The latest from around MLB...
- The New York Yankees are for sale, according to a New York Daily News story, which was, of course, vehemently denied by the Steinbrenner Family. Unnamed sources told the Daily News that, following the Dodgers' sale for $2.15 billion, the Steinbrenners were "enthused" about that price, and got to wondering just how much the Yankees might sell for. Hal Steinbrenner is painted as an uninterested owner and chairman, who doesn't really care about baseball (again, something that's been denied). My thought? Aren't sports franchises one of the toys you buy when you have billions of dollars? If so, what do you do when you sell one for three or four billion? Buy a country? There's only so much you can do with gigantic sums of money in your life, and owning a team like the Yankees seems like one of the coolest.
- From the injury ward: Emilio Bonafacio is going to miss four to six weeks thanks to thumb surgery, and the Marlins are looking for help in the outfield. John Danks is headed to the disabled list with shoulder tightness, and Austin Jackson is headed to the DL with a left abdominal strain.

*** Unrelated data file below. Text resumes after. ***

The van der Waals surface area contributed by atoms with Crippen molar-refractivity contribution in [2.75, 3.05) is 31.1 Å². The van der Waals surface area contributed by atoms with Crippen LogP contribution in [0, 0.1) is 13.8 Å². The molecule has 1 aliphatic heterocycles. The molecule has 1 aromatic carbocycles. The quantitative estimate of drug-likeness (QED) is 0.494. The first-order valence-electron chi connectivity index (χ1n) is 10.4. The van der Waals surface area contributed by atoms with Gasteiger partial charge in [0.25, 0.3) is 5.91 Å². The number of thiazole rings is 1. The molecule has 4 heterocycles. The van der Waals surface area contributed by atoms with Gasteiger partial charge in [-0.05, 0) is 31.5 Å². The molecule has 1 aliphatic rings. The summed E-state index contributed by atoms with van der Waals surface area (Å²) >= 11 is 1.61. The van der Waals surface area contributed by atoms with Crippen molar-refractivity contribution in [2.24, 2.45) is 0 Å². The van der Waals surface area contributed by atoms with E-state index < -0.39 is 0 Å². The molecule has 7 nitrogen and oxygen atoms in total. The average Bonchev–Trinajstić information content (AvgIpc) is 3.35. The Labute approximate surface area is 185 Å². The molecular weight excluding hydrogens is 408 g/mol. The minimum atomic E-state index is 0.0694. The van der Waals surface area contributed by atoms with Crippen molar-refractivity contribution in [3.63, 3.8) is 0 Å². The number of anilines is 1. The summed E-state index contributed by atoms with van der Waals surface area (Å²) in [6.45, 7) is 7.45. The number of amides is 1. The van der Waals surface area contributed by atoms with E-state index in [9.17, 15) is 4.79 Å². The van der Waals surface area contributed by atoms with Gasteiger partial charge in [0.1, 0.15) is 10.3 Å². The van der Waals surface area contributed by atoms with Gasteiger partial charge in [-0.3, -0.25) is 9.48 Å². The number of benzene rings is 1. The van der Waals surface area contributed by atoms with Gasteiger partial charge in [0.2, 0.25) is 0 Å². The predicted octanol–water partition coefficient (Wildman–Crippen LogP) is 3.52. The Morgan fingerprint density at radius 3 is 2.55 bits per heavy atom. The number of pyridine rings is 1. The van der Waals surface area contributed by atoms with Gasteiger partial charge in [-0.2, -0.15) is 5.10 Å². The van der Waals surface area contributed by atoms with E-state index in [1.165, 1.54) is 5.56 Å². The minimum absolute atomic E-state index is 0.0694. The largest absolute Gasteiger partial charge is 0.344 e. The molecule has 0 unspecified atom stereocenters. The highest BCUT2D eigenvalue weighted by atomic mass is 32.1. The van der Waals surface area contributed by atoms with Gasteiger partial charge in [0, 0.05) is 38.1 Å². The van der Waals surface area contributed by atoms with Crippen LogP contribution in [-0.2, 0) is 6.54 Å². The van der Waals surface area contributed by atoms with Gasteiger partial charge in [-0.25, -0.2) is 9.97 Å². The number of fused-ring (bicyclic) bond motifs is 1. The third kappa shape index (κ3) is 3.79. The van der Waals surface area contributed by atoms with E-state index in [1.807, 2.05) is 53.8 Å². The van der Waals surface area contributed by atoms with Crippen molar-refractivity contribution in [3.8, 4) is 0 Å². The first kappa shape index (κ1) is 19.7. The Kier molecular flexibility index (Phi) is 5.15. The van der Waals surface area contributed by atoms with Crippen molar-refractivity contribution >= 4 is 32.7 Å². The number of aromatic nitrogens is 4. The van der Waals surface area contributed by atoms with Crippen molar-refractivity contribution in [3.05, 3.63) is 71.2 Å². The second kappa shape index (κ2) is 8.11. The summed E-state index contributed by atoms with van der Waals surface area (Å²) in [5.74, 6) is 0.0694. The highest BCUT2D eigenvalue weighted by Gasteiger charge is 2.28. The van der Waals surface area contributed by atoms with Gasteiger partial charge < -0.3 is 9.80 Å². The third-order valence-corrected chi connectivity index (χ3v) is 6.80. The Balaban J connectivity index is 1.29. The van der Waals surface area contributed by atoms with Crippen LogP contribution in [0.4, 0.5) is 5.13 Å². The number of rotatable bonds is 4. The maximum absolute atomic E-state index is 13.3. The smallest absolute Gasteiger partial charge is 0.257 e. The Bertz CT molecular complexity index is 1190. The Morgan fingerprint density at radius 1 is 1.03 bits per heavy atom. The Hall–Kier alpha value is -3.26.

- Thanks to a loss-and-injury-filled few weeks, the Cincinnati Reds have pulled ahead of the Cardinals for first place in the NL Central.
- Speaking of first place teams in Ohio, the Cleveland Indians just swept the Detroit Tigers, putting the latter six games behind the former in the AL Central. The White Sox are in the middle, 3.5 games behind the Indians.
- Juan Carlos Oviedo - the artist formerly known as Leo Nunez - has reportedly received his visa to return to the US and resume his baseball career, after he serves an eight week suspension, that is. (Update: According to Oviedo, himself, he hasn't quite yet received that visa, but is in the process.)
- FanGraphs wonders how much Cole Hamels is worth on the open market, and concludes, among other things, that he isn't worth as much as Zack Greinke.
- Roy Oswalt's free agency continues to be a moderately interesting story, with the Baltimore Orioles now joining the pursuit. If candidates for trade become more valuable mid-season after injuries intrude on otherwise good seasons (I'm not sure if I buy that, by the way), then the same should be true for a free agent marketing his services to a number of suitors. Oswalt could clean up for a half season of work.